Spreading Ideas and Mental Habits with Intention
The second core facet of More Than Sound that is important to me is directly related to my interest in mental constructs and memes. Publishing is essentially the business of spreading ideas. If one publishes hate-filled vitriol, then those are the thoughts and state of mind they are spreading into the world. But similarly, one can publish material that brings benefit – for example, truthfully examining the human condition, offering some possibility of reducing conflict or pain, and suggesting ways that we can cultivate healthy, positive states. It is important to me that my work is a healthy influence, an agent of alleviating suffering in this difficult world.
The key is to be aware of the mental and emotional habits operating behind our actions. Our work at MTS encourages people to become aware of their habits and offers tools to do so. We can all see mental habits that are unskillful, and with some looking, we can also see habits that are skillful and healthy. Simple awareness is a transformative tool in shifting habits toward greater health.
I am inspired by the quality and potential for benefit of our products. Since I started MTS, mindfulness has become a buzzword in American pop culture. People are offering mindfulness instruction after doing very little practice themselves. We ensure the integrity of the instructions that we offer by working with authors who are rooted in Dharma traditions and have many years of practice and teaching.
One of the main topics that we highlight is the development of leadership qualities. Many leadership competencies are qualities that I have found to arise naturally from Dharma practice. SHRM, the Society for Human Resource Management, offers a list of leadership competencies that includes: managing change, demonstrating ethics and integrity, increasing self-awareness, and developing adaptability. These could have been pulled from Dharma instructions for householder life. These are also some of the qualities that make us effective, positive influences in the world at large.
I would like to see a world with more emotionally stable, generous, and kind people who recognize and understand that we are all in this together. This is true in at least two ways. In Buddhist terms, we are all subject to the Eight Worldly Winds: pleasure and pain, praise and blame, fame and disrepute, gain and loss. We are also all literally “in this together.” We have decided national borders and come up with allegiances and group identities that offer some illusion of separation – someone as “other” – but the reality of our situation is that this planet is effectively a closed system. Every action has an effect, so whatever the emotion and intent from which we act, we are propagating the same.
Developing MTS has been a journey of trial, error and improvement – both in commerce and in management. I am thankful that mindfulness is part of our workday and hope to integrate more collective mindful moments into the environment here. I’m also happy that we are spreading that intention outward.”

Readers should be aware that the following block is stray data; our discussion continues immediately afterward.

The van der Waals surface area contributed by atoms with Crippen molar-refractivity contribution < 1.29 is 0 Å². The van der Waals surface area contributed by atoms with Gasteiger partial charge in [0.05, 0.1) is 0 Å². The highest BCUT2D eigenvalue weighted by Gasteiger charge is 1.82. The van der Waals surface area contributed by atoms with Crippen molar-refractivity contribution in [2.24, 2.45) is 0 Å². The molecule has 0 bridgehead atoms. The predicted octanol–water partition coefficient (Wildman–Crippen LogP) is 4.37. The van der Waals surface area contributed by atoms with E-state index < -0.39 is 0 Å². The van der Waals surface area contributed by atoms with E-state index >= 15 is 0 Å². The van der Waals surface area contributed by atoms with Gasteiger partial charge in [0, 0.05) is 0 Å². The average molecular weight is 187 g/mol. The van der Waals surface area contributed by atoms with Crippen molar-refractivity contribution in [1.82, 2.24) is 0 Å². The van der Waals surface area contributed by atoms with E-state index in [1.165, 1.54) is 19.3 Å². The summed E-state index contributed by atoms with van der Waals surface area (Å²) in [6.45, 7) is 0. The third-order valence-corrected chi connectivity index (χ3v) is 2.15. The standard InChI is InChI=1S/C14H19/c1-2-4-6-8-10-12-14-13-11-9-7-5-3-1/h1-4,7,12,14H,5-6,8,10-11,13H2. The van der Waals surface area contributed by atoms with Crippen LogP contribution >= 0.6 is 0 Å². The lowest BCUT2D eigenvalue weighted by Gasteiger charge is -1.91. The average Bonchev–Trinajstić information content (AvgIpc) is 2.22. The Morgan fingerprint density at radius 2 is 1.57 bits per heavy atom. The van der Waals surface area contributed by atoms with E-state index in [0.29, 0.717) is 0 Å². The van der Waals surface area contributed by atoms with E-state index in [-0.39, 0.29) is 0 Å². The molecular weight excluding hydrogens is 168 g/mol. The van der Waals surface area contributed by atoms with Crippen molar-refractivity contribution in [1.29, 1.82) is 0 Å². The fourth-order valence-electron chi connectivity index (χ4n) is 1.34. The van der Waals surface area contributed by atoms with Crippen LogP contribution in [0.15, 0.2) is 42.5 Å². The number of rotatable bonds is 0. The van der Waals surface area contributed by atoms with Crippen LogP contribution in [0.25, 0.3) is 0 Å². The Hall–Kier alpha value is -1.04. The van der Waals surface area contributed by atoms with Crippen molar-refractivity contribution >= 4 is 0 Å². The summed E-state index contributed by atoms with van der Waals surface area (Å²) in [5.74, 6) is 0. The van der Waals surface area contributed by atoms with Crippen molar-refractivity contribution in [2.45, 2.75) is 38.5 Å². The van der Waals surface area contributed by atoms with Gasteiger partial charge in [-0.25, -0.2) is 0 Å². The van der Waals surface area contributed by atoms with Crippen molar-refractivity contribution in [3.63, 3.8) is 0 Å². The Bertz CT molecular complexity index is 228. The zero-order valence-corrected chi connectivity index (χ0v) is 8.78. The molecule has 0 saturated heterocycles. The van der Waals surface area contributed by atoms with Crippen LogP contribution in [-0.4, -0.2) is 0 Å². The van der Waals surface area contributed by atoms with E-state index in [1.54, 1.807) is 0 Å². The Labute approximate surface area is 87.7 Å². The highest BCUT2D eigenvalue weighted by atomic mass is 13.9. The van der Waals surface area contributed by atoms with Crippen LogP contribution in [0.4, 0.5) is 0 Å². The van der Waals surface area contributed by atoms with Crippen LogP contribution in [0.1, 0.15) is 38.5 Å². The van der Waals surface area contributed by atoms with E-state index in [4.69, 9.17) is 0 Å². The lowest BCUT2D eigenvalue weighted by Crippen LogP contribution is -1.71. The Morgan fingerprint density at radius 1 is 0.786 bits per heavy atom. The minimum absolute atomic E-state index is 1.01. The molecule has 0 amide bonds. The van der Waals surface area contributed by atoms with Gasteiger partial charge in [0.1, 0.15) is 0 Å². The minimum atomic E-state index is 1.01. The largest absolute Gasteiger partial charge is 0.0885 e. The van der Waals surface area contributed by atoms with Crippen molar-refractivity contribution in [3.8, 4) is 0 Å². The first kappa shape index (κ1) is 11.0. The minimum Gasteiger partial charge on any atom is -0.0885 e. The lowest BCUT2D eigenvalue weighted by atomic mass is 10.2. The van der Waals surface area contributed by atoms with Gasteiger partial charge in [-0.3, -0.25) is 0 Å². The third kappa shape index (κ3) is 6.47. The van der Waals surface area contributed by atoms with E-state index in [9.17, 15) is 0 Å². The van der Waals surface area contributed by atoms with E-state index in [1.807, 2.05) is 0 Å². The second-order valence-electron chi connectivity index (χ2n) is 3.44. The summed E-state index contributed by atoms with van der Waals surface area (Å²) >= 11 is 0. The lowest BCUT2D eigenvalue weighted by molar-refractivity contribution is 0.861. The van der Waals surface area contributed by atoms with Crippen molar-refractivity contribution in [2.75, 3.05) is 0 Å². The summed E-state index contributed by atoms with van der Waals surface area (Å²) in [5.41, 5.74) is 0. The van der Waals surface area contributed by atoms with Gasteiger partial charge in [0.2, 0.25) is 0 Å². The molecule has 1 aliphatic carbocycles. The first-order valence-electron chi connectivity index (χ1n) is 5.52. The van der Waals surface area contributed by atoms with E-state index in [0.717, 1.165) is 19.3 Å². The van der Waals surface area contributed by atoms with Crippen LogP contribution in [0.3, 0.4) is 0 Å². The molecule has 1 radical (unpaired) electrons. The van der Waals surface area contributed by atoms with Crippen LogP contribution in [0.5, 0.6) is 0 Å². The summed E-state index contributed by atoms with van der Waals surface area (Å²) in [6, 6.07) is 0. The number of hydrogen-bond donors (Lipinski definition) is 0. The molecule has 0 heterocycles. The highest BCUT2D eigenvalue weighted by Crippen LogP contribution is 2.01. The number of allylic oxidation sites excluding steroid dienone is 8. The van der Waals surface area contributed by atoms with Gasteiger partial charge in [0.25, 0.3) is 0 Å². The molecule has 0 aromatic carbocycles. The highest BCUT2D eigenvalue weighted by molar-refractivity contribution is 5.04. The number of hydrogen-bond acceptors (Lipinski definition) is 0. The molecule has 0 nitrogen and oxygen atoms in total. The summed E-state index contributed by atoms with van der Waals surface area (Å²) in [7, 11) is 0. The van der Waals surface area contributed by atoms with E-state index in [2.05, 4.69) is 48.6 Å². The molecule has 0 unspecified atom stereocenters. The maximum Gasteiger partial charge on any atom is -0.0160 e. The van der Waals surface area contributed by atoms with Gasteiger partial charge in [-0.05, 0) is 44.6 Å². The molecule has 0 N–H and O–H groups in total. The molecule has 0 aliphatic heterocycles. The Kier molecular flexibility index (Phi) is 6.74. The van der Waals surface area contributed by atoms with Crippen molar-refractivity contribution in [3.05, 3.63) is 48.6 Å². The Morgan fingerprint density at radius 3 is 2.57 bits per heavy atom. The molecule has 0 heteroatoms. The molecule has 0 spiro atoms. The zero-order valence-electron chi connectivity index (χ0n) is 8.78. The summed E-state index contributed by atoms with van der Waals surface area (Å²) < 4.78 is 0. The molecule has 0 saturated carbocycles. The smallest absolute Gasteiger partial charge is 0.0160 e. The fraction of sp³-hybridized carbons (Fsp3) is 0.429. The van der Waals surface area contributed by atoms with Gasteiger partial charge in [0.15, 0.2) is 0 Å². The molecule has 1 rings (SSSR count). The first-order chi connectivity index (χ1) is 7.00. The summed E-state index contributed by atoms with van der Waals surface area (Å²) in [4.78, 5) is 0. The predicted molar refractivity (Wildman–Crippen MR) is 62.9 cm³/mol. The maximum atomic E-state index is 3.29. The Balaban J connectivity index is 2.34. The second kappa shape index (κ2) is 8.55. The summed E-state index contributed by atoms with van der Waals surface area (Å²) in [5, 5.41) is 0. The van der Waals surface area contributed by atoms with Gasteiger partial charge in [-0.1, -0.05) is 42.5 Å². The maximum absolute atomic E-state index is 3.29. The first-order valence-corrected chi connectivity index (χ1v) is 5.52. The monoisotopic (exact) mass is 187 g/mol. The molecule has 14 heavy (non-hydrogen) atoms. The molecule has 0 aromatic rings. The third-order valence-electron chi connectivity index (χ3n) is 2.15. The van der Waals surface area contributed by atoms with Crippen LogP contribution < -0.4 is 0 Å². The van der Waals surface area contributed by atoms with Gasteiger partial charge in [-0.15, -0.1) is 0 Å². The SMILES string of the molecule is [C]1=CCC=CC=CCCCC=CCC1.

One of the many benefits of mindfulness is how easily we can incorporate a present-minded awareness into any daily activity. How we use social media and our mobile phones can sometimes feel robotic and automated.
Our new interactive experiment, MindfulFilter, is an opportunity to pay more attention to how we use and interact with technology and social media through something we do regularly – taking and sharing photos.
This week’s MindfulFilter theme was Earth.
We saw two major trends in the photos people shared with us on Instagram: sky and light. Colorful cloud formations, rainbows and sunrises/sunsets galore.
Those fleeting moments need to be captured on the spot. There’s an unconscious drive to capture images that may not be there a second later. Perhaps we want to record and share situations that only we experience. Or we’re trying to make sense of things we don’t normally see.
With those considerations, we asked ourselves: Are we mindful of the moment we’re photographing – or are we responding instinctually without any conscious awareness?
One follower said: “I find that the process of taking pictures of such situations is incredibly mindful: you need to be cognizant of every move, every sound. It’s certainly a change from how I (we?) usually blunder through the natural world!”
There’s also an opportunity for the viewers of the photographs to practice mindfulness. When viewing some of this week’s #earth photos, for instance, we took a few extra seconds to examine different elements in the image, such as different shading in cloud formations or patterns in sunbursts. Elements we would usually notice, but not really look at closely.
The additional time we spent really seeing the image, or parts of it, allowed us to notice emotions that arose while looking at the photos: curiosity, awe, joy, jealousy (I wish I was actually there right now!), and so on.
Take a look at some of our favorite photos below.
What comes to mind when you look at these images?
Please consider taking part in our social experiment. It’s easy to participate.